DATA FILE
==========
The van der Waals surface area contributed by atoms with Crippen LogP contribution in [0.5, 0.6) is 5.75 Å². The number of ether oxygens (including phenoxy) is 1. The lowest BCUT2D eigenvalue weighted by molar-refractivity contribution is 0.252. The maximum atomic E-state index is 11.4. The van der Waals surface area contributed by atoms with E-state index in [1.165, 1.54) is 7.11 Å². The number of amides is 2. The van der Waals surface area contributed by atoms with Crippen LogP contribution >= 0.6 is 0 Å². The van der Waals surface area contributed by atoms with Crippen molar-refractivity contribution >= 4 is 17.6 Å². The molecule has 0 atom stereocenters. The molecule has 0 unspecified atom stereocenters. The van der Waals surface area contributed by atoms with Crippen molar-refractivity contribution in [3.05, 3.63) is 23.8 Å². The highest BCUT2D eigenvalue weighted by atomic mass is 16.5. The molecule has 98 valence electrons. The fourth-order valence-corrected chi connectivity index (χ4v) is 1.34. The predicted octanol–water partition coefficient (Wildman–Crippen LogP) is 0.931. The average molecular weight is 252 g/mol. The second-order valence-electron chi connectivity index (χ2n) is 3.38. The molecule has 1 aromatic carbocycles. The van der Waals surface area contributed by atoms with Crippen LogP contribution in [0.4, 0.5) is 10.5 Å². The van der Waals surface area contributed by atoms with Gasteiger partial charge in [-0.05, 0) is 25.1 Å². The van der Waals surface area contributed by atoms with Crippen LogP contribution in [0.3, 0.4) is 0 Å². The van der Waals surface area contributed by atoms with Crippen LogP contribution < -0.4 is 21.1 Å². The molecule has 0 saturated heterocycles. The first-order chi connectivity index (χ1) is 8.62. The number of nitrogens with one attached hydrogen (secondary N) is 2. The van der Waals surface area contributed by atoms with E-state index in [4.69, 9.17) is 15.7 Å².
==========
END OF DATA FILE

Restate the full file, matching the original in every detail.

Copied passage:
The van der Waals surface area contributed by atoms with Crippen LogP contribution in [0.5, 0.6) is 5.75 Å². The number of ether oxygens (including phenoxy) is 1. The lowest BCUT2D eigenvalue weighted by molar-refractivity contribution is 0.252. The maximum atomic E-state index is 11.4. The van der Waals surface area contributed by atoms with E-state index in [1.165, 1.54) is 7.11 Å². The number of amides is 2. The van der Waals surface area contributed by atoms with Crippen LogP contribution >= 0.6 is 0 Å². The van der Waals surface area contributed by atoms with Crippen molar-refractivity contribution >= 4 is 17.6 Å². The molecule has 0 atom stereocenters. The molecule has 0 unspecified atom stereocenters. The van der Waals surface area contributed by atoms with Crippen molar-refractivity contribution in [3.05, 3.63) is 23.8 Å². The highest BCUT2D eigenvalue weighted by atomic mass is 16.5. The molecule has 98 valence electrons. The fourth-order valence-corrected chi connectivity index (χ4v) is 1.34. The predicted octanol–water partition coefficient (Wildman–Crippen LogP) is 0.931. The average molecular weight is 252 g/mol. The second-order valence-electron chi connectivity index (χ2n) is 3.38. The molecule has 1 aromatic carbocycles. The van der Waals surface area contributed by atoms with Crippen LogP contribution in [0.4, 0.5) is 10.5 Å². The van der Waals surface area contributed by atoms with Gasteiger partial charge in [-0.05, 0) is 25.1 Å². The van der Waals surface area contributed by atoms with Crippen LogP contribution in [0.3, 0.4) is 0 Å². The van der Waals surface area contributed by atoms with Crippen LogP contribution < -0.4 is 21.1 Å². The molecule has 0 saturated heterocycles. The first-order chi connectivity index (χ1) is 8.62. The number of nitrogens with one attached hydrogen (secondary N) is 2. The van der Waals surface area contributed by atoms with E-state index in [4.69, 9.17) is 15.7 Å².